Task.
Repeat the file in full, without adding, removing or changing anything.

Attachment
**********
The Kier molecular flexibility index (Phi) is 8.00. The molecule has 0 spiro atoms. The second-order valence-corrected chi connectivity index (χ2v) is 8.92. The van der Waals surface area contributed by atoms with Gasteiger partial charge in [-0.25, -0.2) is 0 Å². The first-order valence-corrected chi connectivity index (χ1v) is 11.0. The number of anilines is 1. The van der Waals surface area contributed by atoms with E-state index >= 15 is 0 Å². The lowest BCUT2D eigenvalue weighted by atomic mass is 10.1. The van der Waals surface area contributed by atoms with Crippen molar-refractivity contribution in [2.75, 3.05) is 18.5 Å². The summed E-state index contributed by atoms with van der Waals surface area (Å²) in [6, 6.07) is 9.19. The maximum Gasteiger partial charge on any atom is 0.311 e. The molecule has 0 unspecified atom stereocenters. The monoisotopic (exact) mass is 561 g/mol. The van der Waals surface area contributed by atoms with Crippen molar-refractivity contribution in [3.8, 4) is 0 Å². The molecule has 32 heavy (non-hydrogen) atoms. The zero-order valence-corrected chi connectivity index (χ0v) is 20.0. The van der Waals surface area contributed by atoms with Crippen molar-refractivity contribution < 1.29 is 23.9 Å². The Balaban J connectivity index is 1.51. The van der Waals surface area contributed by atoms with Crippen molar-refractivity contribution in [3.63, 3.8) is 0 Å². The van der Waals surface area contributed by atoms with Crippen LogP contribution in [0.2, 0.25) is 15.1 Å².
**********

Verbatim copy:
The Kier molecular flexibility index (Phi) is 8.00. The molecule has 0 spiro atoms. The second-order valence-corrected chi connectivity index (χ2v) is 8.92. The van der Waals surface area contributed by atoms with Gasteiger partial charge in [-0.25, -0.2) is 0 Å². The first-order valence-corrected chi connectivity index (χ1v) is 11.0. The number of anilines is 1. The van der Waals surface area contributed by atoms with E-state index >= 15 is 0 Å². The lowest BCUT2D eigenvalue weighted by atomic mass is 10.1. The van der Waals surface area contributed by atoms with Crippen molar-refractivity contribution in [2.75, 3.05) is 18.5 Å². The summed E-state index contributed by atoms with van der Waals surface area (Å²) in [6, 6.07) is 9.19. The maximum Gasteiger partial charge on any atom is 0.311 e. The molecule has 0 unspecified atom stereocenters. The monoisotopic (exact) mass is 561 g/mol. The van der Waals surface area contributed by atoms with Crippen molar-refractivity contribution in [3.8, 4) is 0 Å². The molecule has 32 heavy (non-hydrogen) atoms. The zero-order valence-corrected chi connectivity index (χ0v) is 20.0. The van der Waals surface area contributed by atoms with Crippen molar-refractivity contribution < 1.29 is 23.9 Å². The Balaban J connectivity index is 1.51. The van der Waals surface area contributed by atoms with Crippen molar-refractivity contribution in [3.63, 3.8) is 0 Å². The van der Waals surface area contributed by atoms with Crippen LogP contribution in [0.2, 0.25) is 15.1 Å².